Our Story

      Opening Eyes and Changing Lives

Since 1989




Sister Schools began after founder Terry McGill traveled with a Sports Outreach soccer team to Uganda in 1988 following decades of dictatorship and civil war. While there, he witnessed the incredible selflessness and generosity of Ugandan teachers and children. At Naguru Reception Center, a transitional orphanage housing 40 children, he observed a young boy receive a new pair of shorts and immediately gift them to another child. He gave away the only gift he had ever received because there was someone who needed it more.  Terry thought to himself,



“This boy has just done more for another person in this moment than I have done in my entire life.  If I really am the person I want to be, what should I do?”



When Terry returned to Seattle and shared his experiences, two friends, teachers at Cascade View and Newport Heights Elementary Schools, felt their students could benefit from his stories and asked him to present to their classes.



The results were astounding!  Local students felt called to take action – they asked Terry if he was returning to Uganda and if they could send supplies with him.  Students felt so compelled, they filled his entire pickup truck, much more than he and his wife Melissa could carry with them!  They had to pick-and-choose which items would be the most useful to the schools and orphanages in Uganda.  Among these gifts was a doll named Karen.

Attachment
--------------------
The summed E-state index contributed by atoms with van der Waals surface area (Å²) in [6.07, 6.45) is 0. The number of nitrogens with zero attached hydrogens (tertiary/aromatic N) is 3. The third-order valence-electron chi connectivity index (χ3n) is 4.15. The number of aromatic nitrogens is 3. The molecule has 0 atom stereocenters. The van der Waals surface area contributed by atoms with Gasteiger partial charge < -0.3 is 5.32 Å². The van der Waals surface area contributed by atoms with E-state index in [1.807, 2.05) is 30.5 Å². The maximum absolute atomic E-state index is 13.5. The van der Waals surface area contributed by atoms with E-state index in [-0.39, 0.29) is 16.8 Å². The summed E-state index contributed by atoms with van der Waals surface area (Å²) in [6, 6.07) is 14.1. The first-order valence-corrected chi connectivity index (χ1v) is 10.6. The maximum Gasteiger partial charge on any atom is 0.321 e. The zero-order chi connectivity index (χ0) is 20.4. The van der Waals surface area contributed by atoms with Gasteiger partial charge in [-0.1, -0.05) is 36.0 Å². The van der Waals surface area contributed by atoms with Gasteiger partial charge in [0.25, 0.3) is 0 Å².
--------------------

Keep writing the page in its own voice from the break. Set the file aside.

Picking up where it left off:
Karen had been donated by Kirsten, a kindergartener at Cascade View Elementary School.  According to the note, “she has been a favorite bed-time friend of Kirsten’s for about 3 years.  Kirsten wants Karen to be enjoyed by a little girl who has never had her own doll.  She’s full of love.”  Armed with this precious gift, Terry and Melissa found a recipient that spring – another young girl at Naguru Reception Center.  When the couple returned to Seattle, Terry wanted to be sure that local students knew what a tremendous impact they had made in Uganda and asked if he could make a second presentation to the students.



Kirsten was a member of the morning kindergarten section and was so excited about seeing the little girl who received her favorite doll, that she refused to leave school until her mother had seen the afternoon presentation.  The dual-impact nature of generosity – the joy that Kirsten experienced and the hope gifted to a Ugandan orphan – is what inspired Terry McGill to found Sister Schools.


Sister Schools’ unique program not only provides the critical supplies to keep Ugandan children in school, it is also an investment in the next generation.  Local participants are changing their own lives and learning that they can always make a difference.  This lesson follows them throughout their lives, as they become a generation that is involved, empowered, and generous beyond compare.

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